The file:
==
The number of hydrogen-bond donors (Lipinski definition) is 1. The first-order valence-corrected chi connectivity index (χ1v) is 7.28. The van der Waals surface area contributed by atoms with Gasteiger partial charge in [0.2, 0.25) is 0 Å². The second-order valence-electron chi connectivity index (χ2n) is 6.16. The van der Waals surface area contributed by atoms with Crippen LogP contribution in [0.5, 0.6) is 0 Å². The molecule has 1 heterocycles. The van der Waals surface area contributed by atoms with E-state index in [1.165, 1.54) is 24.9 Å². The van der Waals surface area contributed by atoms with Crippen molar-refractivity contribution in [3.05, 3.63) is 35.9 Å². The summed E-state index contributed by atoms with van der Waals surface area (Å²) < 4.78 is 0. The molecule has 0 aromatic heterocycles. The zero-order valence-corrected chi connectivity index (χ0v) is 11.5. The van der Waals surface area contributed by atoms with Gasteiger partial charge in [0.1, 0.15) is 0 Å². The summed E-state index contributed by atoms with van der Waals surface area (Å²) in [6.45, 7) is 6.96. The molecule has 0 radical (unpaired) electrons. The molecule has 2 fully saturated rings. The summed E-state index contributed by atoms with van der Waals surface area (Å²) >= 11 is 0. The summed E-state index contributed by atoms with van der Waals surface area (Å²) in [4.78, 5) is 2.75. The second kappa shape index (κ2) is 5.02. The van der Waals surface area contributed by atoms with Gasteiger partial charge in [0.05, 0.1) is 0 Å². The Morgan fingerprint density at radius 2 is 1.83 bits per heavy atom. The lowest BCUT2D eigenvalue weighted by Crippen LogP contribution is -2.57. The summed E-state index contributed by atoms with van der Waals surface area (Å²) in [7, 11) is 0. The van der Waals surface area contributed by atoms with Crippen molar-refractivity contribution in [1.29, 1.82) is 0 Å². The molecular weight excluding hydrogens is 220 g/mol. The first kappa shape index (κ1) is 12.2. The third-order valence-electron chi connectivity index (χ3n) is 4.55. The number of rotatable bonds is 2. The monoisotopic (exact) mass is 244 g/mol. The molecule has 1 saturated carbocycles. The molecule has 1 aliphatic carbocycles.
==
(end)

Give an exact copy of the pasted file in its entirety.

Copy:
The number of hydrogen-bond donors (Lipinski definition) is 1. The first-order valence-corrected chi connectivity index (χ1v) is 7.28. The van der Waals surface area contributed by atoms with Gasteiger partial charge in [0.2, 0.25) is 0 Å². The second-order valence-electron chi connectivity index (χ2n) is 6.16. The van der Waals surface area contributed by atoms with Crippen LogP contribution in [0.5, 0.6) is 0 Å². The molecule has 1 heterocycles. The van der Waals surface area contributed by atoms with E-state index in [1.165, 1.54) is 24.9 Å². The van der Waals surface area contributed by atoms with Crippen molar-refractivity contribution in [3.05, 3.63) is 35.9 Å². The summed E-state index contributed by atoms with van der Waals surface area (Å²) < 4.78 is 0. The molecule has 0 aromatic heterocycles. The zero-order valence-corrected chi connectivity index (χ0v) is 11.5. The van der Waals surface area contributed by atoms with Gasteiger partial charge in [0.1, 0.15) is 0 Å². The summed E-state index contributed by atoms with van der Waals surface area (Å²) in [6.45, 7) is 6.96. The molecule has 0 radical (unpaired) electrons. The molecule has 2 fully saturated rings. The summed E-state index contributed by atoms with van der Waals surface area (Å²) >= 11 is 0. The summed E-state index contributed by atoms with van der Waals surface area (Å²) in [4.78, 5) is 2.75. The second kappa shape index (κ2) is 5.02. The van der Waals surface area contributed by atoms with Gasteiger partial charge in [0.05, 0.1) is 0 Å². The Morgan fingerprint density at radius 2 is 1.83 bits per heavy atom. The lowest BCUT2D eigenvalue weighted by Crippen LogP contribution is -2.57. The summed E-state index contributed by atoms with van der Waals surface area (Å²) in [7, 11) is 0. The van der Waals surface area contributed by atoms with Crippen molar-refractivity contribution in [1.29, 1.82) is 0 Å². The molecular weight excluding hydrogens is 220 g/mol. The first kappa shape index (κ1) is 12.2. The third-order valence-electron chi connectivity index (χ3n) is 4.55. The number of rotatable bonds is 2. The monoisotopic (exact) mass is 244 g/mol. The molecule has 1 saturated carbocycles. The molecule has 1 aliphatic carbocycles.